The next president of Doane University is a former football coach


Roger Hughes has an unusual resume for a college president.

Before recently taking over as head of Doane University, a private institution in Nebraska, he was a long-time head football coach at Stetson University. He also worked as a head football coach at Princeton University for nine years.

“Leading a football team and leading an organization like a university is very similar,” said Hughes. “It’s my job as president to outline the vision and articulate the vision so everyone knows their role in helping to execute the vision.”

Stories of college presidents breaking the mold are increasingly common. The traditional dean-to-dean-to-president path taken by most academics now has more detours, and the people who take them are not always academics. Sometimes they are business leaders, civic leaders, former governors and members of Congress, wealthy donors – and, yes, former football coaches.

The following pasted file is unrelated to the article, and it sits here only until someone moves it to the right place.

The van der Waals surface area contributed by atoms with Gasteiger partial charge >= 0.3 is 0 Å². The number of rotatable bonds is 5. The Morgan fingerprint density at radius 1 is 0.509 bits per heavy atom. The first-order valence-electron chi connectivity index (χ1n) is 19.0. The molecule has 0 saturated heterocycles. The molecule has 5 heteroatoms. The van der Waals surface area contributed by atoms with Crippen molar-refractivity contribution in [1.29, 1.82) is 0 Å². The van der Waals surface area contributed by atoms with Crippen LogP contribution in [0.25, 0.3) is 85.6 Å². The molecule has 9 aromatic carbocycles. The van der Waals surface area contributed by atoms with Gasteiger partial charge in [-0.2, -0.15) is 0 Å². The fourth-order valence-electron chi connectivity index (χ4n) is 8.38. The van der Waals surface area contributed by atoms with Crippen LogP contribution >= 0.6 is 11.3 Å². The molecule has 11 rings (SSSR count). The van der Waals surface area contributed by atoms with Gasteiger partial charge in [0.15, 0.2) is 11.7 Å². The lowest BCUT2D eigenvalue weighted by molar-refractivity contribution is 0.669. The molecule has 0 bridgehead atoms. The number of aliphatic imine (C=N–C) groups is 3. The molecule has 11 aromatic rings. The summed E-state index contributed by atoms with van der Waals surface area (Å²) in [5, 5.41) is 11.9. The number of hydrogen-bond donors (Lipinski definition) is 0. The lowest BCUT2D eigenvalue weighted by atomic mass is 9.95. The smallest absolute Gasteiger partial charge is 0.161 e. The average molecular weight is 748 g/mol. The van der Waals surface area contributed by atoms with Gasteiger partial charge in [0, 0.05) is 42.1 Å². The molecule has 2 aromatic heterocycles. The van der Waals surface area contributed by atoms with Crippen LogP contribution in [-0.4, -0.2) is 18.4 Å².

The number of college presidents with experience outside of academia has increased over the past decade. A 2018 Virginia Commonwealth University study found that 40.5% of university presidents had never held a permanent or tenure-track position. More and more presidents are coming to higher education institutions after having spent their careers as businessmen, military personnel and medical professionals. That coaches are now part of the mix is ​​not surprising.

Hughes isn’t even the first varsity track coach to become university president, but his selection as president of Doane last month is the story of a personal dream that comes full circle.

“I’ve always had this job in mind,” said Hughes. “I really had two dream jobs. One, being the head coach of football for Nebraska. Or two, being president of Doane University.”

He graduated from Doane in 1982 with a double major in biology and physical education and a minor in mathematics. He first applied to be president of the university 10 years ago after leaving his coaching position at Princeton. When not selected for the job, he accepted a post as head football coach at Stetson, a small private university in Florida, where he was asked to create a football program from scratch. .

“My job was literally starting from a desk and a phone – that was all I had on day one – and turning him into a conference candidate,” he said.